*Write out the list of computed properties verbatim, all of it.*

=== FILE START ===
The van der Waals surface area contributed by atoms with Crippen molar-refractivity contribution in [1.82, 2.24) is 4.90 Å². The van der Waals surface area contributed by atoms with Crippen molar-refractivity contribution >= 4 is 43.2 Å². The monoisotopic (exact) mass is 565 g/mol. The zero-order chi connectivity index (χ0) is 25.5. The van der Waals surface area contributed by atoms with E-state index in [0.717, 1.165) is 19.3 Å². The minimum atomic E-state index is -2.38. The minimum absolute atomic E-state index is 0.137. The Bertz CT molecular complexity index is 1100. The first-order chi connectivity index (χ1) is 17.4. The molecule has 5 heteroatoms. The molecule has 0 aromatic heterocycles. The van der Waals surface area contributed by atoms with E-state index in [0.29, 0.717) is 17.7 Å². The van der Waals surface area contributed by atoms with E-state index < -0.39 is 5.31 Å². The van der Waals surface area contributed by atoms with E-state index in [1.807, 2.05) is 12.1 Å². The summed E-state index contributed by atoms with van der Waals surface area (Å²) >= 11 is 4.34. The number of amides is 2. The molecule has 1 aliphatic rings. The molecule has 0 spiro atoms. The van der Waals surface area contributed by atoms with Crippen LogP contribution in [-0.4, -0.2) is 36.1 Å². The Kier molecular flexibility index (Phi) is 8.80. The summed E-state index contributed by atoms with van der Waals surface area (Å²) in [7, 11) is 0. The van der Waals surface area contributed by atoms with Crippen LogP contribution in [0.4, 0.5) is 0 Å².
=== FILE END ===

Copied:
The van der Waals surface area contributed by atoms with Crippen molar-refractivity contribution in [1.82, 2.24) is 4.90 Å². The van der Waals surface area contributed by atoms with Crippen molar-refractivity contribution >= 4 is 43.2 Å². The monoisotopic (exact) mass is 565 g/mol. The zero-order chi connectivity index (χ0) is 25.5. The van der Waals surface area contributed by atoms with E-state index in [0.717, 1.165) is 19.3 Å². The minimum atomic E-state index is -2.38. The minimum absolute atomic E-state index is 0.137. The Bertz CT molecular complexity index is 1100. The first-order chi connectivity index (χ1) is 17.4. The molecule has 5 heteroatoms. The molecule has 0 aromatic heterocycles. The van der Waals surface area contributed by atoms with E-state index in [0.29, 0.717) is 17.7 Å². The van der Waals surface area contributed by atoms with E-state index < -0.39 is 5.31 Å². The van der Waals surface area contributed by atoms with E-state index in [1.807, 2.05) is 12.1 Å². The summed E-state index contributed by atoms with van der Waals surface area (Å²) >= 11 is 4.34. The number of amides is 2. The molecule has 1 aliphatic rings. The molecule has 0 spiro atoms. The van der Waals surface area contributed by atoms with Crippen LogP contribution in [-0.4, -0.2) is 36.1 Å². The Kier molecular flexibility index (Phi) is 8.80. The summed E-state index contributed by atoms with van der Waals surface area (Å²) in [7, 11) is 0. The van der Waals surface area contributed by atoms with Crippen LogP contribution in [0.4, 0.5) is 0 Å².